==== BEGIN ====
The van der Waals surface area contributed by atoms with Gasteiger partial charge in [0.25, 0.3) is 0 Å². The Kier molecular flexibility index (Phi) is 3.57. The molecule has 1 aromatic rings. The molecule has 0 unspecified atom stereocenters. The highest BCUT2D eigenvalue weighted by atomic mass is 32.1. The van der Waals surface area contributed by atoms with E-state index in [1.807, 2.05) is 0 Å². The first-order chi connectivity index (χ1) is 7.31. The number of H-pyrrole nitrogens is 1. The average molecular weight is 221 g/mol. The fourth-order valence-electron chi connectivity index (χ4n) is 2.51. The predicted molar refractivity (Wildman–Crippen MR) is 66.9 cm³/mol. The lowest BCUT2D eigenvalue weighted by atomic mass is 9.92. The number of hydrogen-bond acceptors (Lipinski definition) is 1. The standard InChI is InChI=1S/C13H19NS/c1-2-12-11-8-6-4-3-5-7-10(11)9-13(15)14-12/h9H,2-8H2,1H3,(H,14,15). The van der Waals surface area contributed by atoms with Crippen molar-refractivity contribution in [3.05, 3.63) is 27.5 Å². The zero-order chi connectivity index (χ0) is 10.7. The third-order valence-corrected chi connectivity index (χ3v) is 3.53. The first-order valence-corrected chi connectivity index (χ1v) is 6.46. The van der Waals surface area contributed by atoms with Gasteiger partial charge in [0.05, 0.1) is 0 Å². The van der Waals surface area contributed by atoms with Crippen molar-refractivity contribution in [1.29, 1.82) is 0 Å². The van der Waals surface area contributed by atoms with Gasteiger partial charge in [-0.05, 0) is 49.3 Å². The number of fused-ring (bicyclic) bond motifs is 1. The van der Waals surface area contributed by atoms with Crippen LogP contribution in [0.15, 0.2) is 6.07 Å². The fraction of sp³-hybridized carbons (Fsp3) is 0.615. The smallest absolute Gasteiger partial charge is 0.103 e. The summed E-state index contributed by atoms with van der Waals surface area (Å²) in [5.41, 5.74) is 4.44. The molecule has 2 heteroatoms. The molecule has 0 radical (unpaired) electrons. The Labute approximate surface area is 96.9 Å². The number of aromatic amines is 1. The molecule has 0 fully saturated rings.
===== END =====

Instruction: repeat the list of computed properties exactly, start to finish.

The van der Waals surface area contributed by atoms with Gasteiger partial charge in [0.25, 0.3) is 0 Å². The Kier molecular flexibility index (Phi) is 3.57. The molecule has 1 aromatic rings. The molecule has 0 unspecified atom stereocenters. The highest BCUT2D eigenvalue weighted by atomic mass is 32.1. The van der Waals surface area contributed by atoms with E-state index in [1.807, 2.05) is 0 Å². The first-order chi connectivity index (χ1) is 7.31. The number of H-pyrrole nitrogens is 1. The average molecular weight is 221 g/mol. The fourth-order valence-electron chi connectivity index (χ4n) is 2.51. The predicted molar refractivity (Wildman–Crippen MR) is 66.9 cm³/mol. The lowest BCUT2D eigenvalue weighted by atomic mass is 9.92. The number of hydrogen-bond acceptors (Lipinski definition) is 1. The standard InChI is InChI=1S/C13H19NS/c1-2-12-11-8-6-4-3-5-7-10(11)9-13(15)14-12/h9H,2-8H2,1H3,(H,14,15). The van der Waals surface area contributed by atoms with Crippen molar-refractivity contribution in [3.05, 3.63) is 27.5 Å². The zero-order chi connectivity index (χ0) is 10.7. The third-order valence-corrected chi connectivity index (χ3v) is 3.53. The first-order valence-corrected chi connectivity index (χ1v) is 6.46. The van der Waals surface area contributed by atoms with Gasteiger partial charge in [0.05, 0.1) is 0 Å². The van der Waals surface area contributed by atoms with Crippen molar-refractivity contribution in [1.29, 1.82) is 0 Å². The van der Waals surface area contributed by atoms with Gasteiger partial charge in [-0.05, 0) is 49.3 Å². The number of fused-ring (bicyclic) bond motifs is 1. The van der Waals surface area contributed by atoms with Crippen LogP contribution in [0.15, 0.2) is 6.07 Å². The fraction of sp³-hybridized carbons (Fsp3) is 0.615. The smallest absolute Gasteiger partial charge is 0.103 e. The summed E-state index contributed by atoms with van der Waals surface area (Å²) in [5.41, 5.74) is 4.44. The molecule has 2 heteroatoms. The molecule has 0 radical (unpaired) electrons. The Labute approximate surface area is 96.9 Å². The number of aromatic amines is 1. The molecule has 0 fully saturated rings.